One of the sub-tasks of inquiries and investigations is providing support with the collection of biometric data. Feldjägers may render support in the following fields: inquiries and investigations for commanding officers, military custody duties on foreign deployments, police-type tasks in maintaining law and order while on deployments abroad, and inquiries/investigations in the event of serious incidents or on behalf of international organisations on foreign deployments. The support rendered will take the form of collecting, processing and utilising biometric data for an appropriate identification of individuals as part of the Bundeswehr's mission accomplishment. During scene of incident & scene of crime investigations and the collection of forensic evidence in the aftermath of security incidents or criminal offences committed on deployment abroad, various items of evidential material are regularly secured or seized; these are of vital importance to the investigation by the German judiciary of incidents or criminal offences. Items of evidential material are preserved in fully documented form and in such a way that they may be used as evidence in court. Also, they may be transferred to Germany to be available for further investigations or as evidence in possible court proceedings.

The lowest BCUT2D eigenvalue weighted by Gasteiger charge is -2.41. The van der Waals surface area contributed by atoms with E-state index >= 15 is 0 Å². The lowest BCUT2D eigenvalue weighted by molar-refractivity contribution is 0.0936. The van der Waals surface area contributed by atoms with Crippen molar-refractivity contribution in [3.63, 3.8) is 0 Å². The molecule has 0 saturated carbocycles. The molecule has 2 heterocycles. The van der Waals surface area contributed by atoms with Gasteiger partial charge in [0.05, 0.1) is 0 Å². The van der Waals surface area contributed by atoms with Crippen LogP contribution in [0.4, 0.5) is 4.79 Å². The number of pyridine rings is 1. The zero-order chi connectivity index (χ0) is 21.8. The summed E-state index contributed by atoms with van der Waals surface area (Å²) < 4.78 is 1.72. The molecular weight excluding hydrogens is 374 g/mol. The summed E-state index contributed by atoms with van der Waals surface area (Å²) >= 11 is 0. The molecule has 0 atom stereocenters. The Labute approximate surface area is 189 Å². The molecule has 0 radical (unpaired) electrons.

Security Operations